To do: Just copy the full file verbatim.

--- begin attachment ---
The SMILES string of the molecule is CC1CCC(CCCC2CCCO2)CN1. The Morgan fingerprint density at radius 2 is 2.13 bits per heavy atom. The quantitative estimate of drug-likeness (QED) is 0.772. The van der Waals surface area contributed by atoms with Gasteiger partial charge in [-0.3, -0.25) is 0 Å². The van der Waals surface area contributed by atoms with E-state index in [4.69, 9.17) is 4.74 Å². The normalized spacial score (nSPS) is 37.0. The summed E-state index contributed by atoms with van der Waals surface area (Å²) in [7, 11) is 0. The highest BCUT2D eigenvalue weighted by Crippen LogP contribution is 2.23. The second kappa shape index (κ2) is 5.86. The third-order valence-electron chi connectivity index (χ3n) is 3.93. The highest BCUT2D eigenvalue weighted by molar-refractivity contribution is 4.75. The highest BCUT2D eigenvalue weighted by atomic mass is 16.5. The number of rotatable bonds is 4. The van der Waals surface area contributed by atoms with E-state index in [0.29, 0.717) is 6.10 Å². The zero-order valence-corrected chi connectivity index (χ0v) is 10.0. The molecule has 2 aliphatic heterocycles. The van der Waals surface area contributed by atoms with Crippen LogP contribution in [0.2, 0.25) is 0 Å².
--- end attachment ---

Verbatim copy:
The SMILES string of the molecule is CC1CCC(CCCC2CCCO2)CN1. The Morgan fingerprint density at radius 2 is 2.13 bits per heavy atom. The quantitative estimate of drug-likeness (QED) is 0.772. The van der Waals surface area contributed by atoms with Gasteiger partial charge in [-0.3, -0.25) is 0 Å². The van der Waals surface area contributed by atoms with E-state index in [4.69, 9.17) is 4.74 Å². The normalized spacial score (nSPS) is 37.0. The summed E-state index contributed by atoms with van der Waals surface area (Å²) in [7, 11) is 0. The highest BCUT2D eigenvalue weighted by Crippen LogP contribution is 2.23. The second kappa shape index (κ2) is 5.86. The third-order valence-electron chi connectivity index (χ3n) is 3.93. The highest BCUT2D eigenvalue weighted by molar-refractivity contribution is 4.75. The highest BCUT2D eigenvalue weighted by atomic mass is 16.5. The number of rotatable bonds is 4. The van der Waals surface area contributed by atoms with E-state index in [0.29, 0.717) is 6.10 Å². The zero-order valence-corrected chi connectivity index (χ0v) is 10.0. The molecule has 2 aliphatic heterocycles. The van der Waals surface area contributed by atoms with Crippen LogP contribution in [0.2, 0.25) is 0 Å².